IanDeHaan's blog

By IanDeHaan, history, 3 months ago, In English

The University of Alberta would like to invite you to participate in the open division of the University of Alberta Programming Contest 2023.

(This image is more relevant for in-person participants, but it's all I have c:)

The contest starts on March 11 at 11am Mountain Time.

The open division will be held on Kattis at uapc23open.kattis.com. Closer to the start of the contest, a button will appear on that site allowing you to join the contest — there is no need to register ahead of time.

The format for teams competing in person is a team-of-<=3 four-hour contest with one computer. While we encourage those participating in the open division to replicate these conditions as closely as possible (since this is what the contest was designed for), we recognize this may not be possible or wanted for some. Teams/individuals competing in the open division are not bound by the same rules as those competing in-person. Note that there are no prizes for the open division.

The difficulty of the contest will be comparable to some of the easier NA ICPC regionals such as rocky mountain regional. To get a better idea of the expected difficulty, you can view the problems from last year.

We hope you participate in and enjoy the contest :)

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3 months ago, # |
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Where can we upsolve problems?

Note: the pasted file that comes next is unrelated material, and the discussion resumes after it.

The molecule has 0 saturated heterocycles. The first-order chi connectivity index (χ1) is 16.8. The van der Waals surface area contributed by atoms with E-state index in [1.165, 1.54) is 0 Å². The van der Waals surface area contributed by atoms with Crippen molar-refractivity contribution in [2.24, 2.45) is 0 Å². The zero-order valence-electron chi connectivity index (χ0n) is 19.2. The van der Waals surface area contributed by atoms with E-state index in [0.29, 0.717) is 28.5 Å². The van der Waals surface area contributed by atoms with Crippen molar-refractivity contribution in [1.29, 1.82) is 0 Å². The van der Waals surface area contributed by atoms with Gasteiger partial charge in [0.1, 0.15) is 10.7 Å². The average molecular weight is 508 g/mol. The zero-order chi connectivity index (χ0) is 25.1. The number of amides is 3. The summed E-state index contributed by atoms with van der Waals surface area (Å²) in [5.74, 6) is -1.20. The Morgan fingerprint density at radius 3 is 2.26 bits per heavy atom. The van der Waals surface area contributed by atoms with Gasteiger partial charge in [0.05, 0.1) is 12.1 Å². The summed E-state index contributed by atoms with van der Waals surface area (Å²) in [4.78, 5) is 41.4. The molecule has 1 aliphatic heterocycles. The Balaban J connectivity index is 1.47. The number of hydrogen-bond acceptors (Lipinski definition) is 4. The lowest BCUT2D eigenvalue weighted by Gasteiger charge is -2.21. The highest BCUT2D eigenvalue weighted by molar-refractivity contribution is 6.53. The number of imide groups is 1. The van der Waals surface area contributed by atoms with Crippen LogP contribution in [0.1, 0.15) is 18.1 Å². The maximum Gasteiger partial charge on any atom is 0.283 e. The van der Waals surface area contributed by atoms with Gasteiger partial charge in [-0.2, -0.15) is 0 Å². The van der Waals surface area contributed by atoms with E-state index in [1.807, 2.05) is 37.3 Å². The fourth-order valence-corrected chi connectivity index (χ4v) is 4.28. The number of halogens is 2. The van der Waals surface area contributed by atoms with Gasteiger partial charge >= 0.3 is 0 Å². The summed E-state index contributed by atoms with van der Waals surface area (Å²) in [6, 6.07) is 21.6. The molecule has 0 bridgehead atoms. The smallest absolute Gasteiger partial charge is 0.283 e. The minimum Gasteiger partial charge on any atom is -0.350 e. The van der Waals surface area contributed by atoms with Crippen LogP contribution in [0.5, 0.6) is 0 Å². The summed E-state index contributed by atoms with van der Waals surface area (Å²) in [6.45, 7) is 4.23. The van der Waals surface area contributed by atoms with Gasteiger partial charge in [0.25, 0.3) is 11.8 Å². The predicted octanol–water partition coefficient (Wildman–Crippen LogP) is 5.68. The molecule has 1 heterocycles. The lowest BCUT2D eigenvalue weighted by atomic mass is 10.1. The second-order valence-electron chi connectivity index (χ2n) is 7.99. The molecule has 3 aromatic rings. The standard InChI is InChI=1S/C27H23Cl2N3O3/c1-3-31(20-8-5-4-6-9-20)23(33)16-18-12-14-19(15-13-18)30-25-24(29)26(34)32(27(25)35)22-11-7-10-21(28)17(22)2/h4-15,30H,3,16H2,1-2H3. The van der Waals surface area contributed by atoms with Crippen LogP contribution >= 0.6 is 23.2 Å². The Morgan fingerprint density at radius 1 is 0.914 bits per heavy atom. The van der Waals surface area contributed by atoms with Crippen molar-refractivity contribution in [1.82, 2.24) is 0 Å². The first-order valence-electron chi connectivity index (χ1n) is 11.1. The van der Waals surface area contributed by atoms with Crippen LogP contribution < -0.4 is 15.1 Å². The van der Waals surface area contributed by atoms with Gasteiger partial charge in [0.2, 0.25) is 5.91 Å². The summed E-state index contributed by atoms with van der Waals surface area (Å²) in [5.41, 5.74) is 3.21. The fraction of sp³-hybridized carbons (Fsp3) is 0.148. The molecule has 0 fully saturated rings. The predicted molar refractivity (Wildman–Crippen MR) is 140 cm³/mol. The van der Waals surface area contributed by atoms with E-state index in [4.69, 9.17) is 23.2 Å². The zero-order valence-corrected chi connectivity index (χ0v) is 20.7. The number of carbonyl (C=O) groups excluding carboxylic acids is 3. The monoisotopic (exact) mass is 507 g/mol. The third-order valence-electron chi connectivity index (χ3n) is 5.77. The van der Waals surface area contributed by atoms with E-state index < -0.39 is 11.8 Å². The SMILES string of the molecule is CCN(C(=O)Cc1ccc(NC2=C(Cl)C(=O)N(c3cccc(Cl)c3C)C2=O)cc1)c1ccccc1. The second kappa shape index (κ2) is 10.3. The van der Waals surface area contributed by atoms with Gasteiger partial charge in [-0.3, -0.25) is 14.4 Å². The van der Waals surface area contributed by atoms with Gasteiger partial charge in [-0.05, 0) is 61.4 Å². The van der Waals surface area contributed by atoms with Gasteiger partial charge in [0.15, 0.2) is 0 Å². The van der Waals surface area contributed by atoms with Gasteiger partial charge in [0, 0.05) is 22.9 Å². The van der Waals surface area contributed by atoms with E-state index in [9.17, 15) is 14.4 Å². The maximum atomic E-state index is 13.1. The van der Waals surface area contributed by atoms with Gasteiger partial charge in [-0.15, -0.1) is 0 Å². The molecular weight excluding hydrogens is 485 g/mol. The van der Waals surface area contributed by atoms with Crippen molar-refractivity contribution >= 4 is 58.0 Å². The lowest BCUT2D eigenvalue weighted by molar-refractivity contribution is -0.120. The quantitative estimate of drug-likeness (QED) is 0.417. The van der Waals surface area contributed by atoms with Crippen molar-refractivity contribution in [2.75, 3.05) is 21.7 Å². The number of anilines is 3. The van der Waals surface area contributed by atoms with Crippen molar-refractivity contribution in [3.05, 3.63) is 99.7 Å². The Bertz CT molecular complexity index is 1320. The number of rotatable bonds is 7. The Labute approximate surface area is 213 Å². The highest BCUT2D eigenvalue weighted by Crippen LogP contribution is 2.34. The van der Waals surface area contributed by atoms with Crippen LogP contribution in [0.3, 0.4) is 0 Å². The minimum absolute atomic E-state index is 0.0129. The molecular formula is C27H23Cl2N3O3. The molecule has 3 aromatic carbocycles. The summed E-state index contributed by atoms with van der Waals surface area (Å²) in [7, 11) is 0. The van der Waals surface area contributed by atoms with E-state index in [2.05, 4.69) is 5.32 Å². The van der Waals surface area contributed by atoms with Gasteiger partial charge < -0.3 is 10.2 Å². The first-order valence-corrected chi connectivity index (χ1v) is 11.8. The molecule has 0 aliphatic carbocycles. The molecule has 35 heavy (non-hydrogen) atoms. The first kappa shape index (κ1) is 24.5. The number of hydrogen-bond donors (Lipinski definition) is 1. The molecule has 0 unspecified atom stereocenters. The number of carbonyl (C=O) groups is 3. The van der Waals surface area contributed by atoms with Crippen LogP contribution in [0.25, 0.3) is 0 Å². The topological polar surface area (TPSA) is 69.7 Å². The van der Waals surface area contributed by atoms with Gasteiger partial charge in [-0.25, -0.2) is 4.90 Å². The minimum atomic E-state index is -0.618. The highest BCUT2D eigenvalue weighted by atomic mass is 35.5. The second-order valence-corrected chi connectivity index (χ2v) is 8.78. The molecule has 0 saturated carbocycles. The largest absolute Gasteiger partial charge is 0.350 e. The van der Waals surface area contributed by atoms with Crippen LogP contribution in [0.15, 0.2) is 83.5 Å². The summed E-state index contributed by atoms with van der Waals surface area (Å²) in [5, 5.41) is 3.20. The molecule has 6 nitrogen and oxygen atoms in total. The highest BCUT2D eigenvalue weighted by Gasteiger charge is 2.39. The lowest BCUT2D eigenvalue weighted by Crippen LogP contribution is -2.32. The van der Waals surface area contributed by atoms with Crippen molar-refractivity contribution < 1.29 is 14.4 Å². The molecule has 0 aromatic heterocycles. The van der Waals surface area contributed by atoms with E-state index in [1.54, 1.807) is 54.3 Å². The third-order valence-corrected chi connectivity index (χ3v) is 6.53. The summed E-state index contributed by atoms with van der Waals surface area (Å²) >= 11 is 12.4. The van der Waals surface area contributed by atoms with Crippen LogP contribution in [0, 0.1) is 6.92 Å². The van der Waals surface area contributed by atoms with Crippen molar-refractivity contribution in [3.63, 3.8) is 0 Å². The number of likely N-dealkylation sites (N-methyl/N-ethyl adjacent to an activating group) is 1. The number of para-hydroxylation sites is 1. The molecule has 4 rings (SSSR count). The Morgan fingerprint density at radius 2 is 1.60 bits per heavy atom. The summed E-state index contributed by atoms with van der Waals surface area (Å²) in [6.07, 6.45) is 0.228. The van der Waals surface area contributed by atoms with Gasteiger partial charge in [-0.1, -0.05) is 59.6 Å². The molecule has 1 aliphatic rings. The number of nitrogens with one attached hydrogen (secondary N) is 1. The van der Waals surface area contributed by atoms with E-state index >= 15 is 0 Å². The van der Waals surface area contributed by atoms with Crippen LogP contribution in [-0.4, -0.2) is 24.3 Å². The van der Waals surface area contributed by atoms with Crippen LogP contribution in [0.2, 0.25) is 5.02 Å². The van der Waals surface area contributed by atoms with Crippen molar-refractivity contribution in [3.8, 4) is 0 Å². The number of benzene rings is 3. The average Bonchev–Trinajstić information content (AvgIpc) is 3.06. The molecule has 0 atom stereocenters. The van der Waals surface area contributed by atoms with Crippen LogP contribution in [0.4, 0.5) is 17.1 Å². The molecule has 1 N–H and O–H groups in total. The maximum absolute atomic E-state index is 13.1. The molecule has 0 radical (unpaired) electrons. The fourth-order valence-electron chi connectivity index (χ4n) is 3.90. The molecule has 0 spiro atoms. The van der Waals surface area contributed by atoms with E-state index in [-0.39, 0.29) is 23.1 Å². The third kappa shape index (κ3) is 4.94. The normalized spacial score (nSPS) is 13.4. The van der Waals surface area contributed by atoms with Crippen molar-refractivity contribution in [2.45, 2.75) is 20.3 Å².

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    3 months ago, # ^ |
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    It should be possible on the same website by removing "contests/stuff" from the URL. Eventually, the problems will be available on open kattis.

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3 months ago, # |
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How to solve K? It's easy to shrink $$$l$$$ to $$$nd$$$ but it's still unclear what to do next.

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    3 months ago, # ^ |
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    We can start with any of the input strings. If it has distance at most D from all other strings then we are done. Otherwise, there is a string it is at least D+1 away from, so we certainly have to change one of those positions. Try all D+1 options. For each of these repeat with a new candidate string. We should never recurse past D levels or else we will end up too far from our starting string, so we have depth D and branching factor D+1. Total runtime O(N*D*(D+1)^D).

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      2 months ago, # ^ |
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      Why is the branching factor D+1? Try all D+1 options. Couldn't it be the case there are more than D+1 options? (Up to 2*D I think?)

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        2 months ago, # ^ |
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        If there are more, it doesn't matter. Among the first D+1 differences, you certainly need to change at least one position.

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          2 months ago, # ^ |
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          Ah yes, that makes sense, thank you!